One hundred and sixty years ago, Benjamin Butler enjoyed his new rank as major general of volunteers, a result of occupying Baltimore and helping to secure the transportation and communication lines into Washington D.C. His new assignment at the end of May 1861 involved securing Fortress Monroe at the end of the Virginia Peninsula at the mouth of the James River. Shortly after his arrival and before dispatching troops to seize Newport News, Butler encountered a situation that would ultimate be part of a significant change in the Union’s war causes.
Enslaved men, women, and children sought escape and freedom within the narrow Union lines on the peninsula. Freeing enslaved was not a general war-aim for the North in the early part of 1861, but the steps of self-emancipation taken by African Americans in their escape to Fortress Monroe forced military men and politicians to begin asking important questions about freedom and the war effort.
The following dispatch published in the Official Records reveals General Butler’s dilemma. He had already determined not to send former enslaved men back to their angry overseers, and he fully recognized that slavery involved treating and valuing humans as property. The arrival of families prompted further contemplation of the situation, and Butler tried to divide his thoughts into military, political, and humanitarian categories. The self-emancipation movement would continue, eventually prompting Butler to create the term “Contraband of War” for the newly freed people.
The Civil War was barely a month begun and a major battle had yet to be fought by the end of May 1861. Already, the questions of freedom, enslavement, and emancipation were appearing in dispatches from the military front and landing on politicians’ desks. Months would pass before the Lincoln administration made any moves toward emancipation, but the seeds of freedom had been planted as families ran to a Federal fort and General Butler contemplated the situation:
May 27, 1861
…Since I wrote my last dispatch the question in regard to slave property is becoming one of very serious magnitude. The inhabitants of Virginia are using their negroes in the batteries, and are preparing to send their women and children South. The escapes from them are very numerous, and a squad has come in this morning to my pickets, bringing with them their women and children. Of course these cannot be dealt with upon the theory on which I designed to treat the services of able bodied men and women who might come within my lines, and of which I gave you a detailed account in my last dispatch.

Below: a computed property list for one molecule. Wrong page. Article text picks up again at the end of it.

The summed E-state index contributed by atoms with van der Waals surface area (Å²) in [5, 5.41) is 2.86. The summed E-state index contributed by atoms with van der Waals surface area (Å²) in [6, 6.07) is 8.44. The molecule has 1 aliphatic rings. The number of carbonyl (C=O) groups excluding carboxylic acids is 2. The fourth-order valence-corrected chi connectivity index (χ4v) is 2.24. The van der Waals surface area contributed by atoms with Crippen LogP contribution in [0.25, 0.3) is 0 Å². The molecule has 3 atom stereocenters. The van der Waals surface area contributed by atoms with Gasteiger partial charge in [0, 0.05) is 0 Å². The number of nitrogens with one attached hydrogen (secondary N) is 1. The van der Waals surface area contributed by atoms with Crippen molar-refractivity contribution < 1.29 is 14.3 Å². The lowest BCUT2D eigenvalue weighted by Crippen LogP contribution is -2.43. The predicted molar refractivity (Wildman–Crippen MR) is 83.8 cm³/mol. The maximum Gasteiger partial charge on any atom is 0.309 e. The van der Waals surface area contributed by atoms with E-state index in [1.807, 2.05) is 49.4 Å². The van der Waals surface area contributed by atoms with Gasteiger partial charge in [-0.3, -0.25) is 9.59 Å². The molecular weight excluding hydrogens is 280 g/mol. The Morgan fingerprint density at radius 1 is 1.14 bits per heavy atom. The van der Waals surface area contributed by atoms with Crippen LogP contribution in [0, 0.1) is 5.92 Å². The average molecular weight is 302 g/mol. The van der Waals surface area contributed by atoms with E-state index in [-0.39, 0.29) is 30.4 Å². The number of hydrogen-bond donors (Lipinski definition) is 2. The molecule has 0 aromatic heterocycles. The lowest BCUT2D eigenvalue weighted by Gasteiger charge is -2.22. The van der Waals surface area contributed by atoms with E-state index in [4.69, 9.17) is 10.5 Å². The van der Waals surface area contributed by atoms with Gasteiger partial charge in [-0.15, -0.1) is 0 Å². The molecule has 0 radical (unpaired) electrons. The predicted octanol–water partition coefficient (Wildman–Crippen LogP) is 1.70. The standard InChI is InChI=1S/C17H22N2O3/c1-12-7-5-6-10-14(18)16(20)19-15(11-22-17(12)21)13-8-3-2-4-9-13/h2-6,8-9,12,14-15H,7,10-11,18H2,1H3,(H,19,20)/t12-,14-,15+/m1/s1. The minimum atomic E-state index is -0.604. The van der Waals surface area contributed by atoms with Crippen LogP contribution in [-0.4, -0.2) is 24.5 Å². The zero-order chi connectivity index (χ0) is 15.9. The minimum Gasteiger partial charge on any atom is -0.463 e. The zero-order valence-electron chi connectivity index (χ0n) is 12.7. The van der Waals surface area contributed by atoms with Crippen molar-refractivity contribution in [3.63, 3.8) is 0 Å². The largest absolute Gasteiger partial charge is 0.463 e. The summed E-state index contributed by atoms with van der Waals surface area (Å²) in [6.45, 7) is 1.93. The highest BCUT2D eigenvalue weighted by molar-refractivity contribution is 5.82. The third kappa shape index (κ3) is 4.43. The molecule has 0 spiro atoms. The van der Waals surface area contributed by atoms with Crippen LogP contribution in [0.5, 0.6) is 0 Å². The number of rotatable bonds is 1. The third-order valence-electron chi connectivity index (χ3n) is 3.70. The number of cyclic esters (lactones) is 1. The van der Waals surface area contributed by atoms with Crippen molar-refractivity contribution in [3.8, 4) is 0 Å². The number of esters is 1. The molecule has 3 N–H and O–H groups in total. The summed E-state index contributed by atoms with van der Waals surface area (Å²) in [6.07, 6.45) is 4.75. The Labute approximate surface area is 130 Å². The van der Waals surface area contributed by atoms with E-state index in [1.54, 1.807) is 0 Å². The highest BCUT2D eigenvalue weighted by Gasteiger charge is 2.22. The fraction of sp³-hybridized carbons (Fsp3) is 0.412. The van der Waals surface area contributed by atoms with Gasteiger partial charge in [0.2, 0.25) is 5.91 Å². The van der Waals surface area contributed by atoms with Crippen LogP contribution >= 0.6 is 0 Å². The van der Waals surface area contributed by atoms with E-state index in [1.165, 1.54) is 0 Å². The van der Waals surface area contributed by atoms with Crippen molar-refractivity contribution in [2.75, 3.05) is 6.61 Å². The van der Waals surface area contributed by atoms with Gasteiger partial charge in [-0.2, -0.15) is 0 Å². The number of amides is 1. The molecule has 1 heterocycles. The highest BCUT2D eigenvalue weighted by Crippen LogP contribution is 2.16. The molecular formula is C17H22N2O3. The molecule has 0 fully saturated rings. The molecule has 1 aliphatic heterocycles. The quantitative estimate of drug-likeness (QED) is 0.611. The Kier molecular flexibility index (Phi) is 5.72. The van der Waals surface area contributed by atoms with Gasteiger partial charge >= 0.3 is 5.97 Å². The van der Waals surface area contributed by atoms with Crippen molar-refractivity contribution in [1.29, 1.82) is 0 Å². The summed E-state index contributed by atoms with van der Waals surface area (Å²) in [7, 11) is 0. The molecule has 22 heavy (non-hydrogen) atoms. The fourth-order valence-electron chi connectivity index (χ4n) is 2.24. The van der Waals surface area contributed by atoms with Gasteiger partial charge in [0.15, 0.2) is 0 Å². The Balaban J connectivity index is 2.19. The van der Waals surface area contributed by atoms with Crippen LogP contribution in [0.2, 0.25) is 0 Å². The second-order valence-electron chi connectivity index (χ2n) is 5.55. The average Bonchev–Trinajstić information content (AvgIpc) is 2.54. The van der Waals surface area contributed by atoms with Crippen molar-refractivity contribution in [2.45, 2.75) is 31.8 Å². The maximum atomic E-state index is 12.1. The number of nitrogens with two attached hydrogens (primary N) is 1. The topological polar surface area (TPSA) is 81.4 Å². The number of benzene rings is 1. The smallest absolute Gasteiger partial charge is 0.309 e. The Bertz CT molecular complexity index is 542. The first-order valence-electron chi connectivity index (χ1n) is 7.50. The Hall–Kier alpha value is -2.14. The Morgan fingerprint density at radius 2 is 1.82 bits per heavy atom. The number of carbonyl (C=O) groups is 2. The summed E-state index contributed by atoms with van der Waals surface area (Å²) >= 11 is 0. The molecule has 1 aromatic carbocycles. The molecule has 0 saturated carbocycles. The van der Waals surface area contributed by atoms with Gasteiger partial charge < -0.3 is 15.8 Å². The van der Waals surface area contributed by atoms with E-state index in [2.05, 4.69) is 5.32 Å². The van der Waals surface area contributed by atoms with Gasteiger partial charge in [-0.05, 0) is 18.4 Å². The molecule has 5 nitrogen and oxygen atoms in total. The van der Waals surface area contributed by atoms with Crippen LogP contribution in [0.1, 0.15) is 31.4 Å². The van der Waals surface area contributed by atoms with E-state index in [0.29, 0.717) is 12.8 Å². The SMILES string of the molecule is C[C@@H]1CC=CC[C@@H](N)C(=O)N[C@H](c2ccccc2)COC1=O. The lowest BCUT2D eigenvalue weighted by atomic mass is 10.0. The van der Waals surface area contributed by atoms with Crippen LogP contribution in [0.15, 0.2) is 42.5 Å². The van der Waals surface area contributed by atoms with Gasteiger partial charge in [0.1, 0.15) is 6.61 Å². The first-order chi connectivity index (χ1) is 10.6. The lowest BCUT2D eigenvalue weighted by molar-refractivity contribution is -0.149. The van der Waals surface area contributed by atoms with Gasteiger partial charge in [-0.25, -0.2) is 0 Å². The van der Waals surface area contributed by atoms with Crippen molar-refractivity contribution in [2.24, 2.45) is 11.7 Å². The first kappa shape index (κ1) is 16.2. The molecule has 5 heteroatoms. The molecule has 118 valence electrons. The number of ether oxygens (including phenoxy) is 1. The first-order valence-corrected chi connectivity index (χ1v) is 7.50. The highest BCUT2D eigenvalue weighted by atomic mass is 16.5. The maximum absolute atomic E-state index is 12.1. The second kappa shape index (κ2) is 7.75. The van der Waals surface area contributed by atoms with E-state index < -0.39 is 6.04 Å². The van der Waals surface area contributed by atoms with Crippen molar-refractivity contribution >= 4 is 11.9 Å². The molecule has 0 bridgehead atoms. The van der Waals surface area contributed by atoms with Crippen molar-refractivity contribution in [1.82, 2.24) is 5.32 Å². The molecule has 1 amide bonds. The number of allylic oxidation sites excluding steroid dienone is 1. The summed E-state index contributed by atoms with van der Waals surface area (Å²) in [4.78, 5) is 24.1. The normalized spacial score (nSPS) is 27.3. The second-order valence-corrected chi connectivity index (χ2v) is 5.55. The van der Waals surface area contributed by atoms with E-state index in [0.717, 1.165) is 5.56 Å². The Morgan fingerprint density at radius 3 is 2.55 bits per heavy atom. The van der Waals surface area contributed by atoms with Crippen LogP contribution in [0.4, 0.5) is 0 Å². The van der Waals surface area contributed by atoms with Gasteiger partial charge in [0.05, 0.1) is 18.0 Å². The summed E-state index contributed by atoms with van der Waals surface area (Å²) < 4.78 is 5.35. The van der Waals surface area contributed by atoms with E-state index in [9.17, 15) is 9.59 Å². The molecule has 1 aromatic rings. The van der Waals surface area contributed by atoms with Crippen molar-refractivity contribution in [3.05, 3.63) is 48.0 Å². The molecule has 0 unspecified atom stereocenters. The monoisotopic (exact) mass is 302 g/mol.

I am in the utmost doubt what to do with this species of property. Up to this time I have had come within my lines men and women with their children—entire families—each family belonging to the same owner. I have therefore determined to employ, as I can do very profitably, the able-bodied persons in the party, issuing proper food for the support of all, and charging against their services the expense of care and sustenance of the non-laborers, keeping a strict and accurate account as well of the services as of the expenditures, having the worth of the services and the cost of the expenditures determined by a board of survey, hereafter to be detailed. I know of no other manner in which to dispose of this subject and the questions connected therewith. As a matter of property to the insurgents it will be of very great moment, the number I now have amounting, as I am informed, to what in good times would be of the value of $60,000. Twelve of these negroes, I am informed, have escaped from the erection of batteries on Sewell’s Point, which this morning fired upon my expedition as it passed by out of range. As a means of offense, therefore, in the enemy’s hands, these negroes, when able-bodied, are of the last importance. Without them the batteries could not have been erected, at least for many weeks.
As a military question, it would seem to be a measure of necessity to deprive their masters of their services. How can this be done? As a political question and a question of humanity, can I receive the services of the father and mother and not take the children? Of the humanitarian aspect I have no doubt. Of the political one I have no right to judge. I therefore submit all this to your better judgment; and as these questions have a political aspect, I have ventured—and I trust I am not wrong in so doing—to duplicate the parts of my dispatches relating to this subject, and forward them to the Secretary of War.
(Excerpt from the May 27, 1861 dispatch; paragraphs added for easier reading)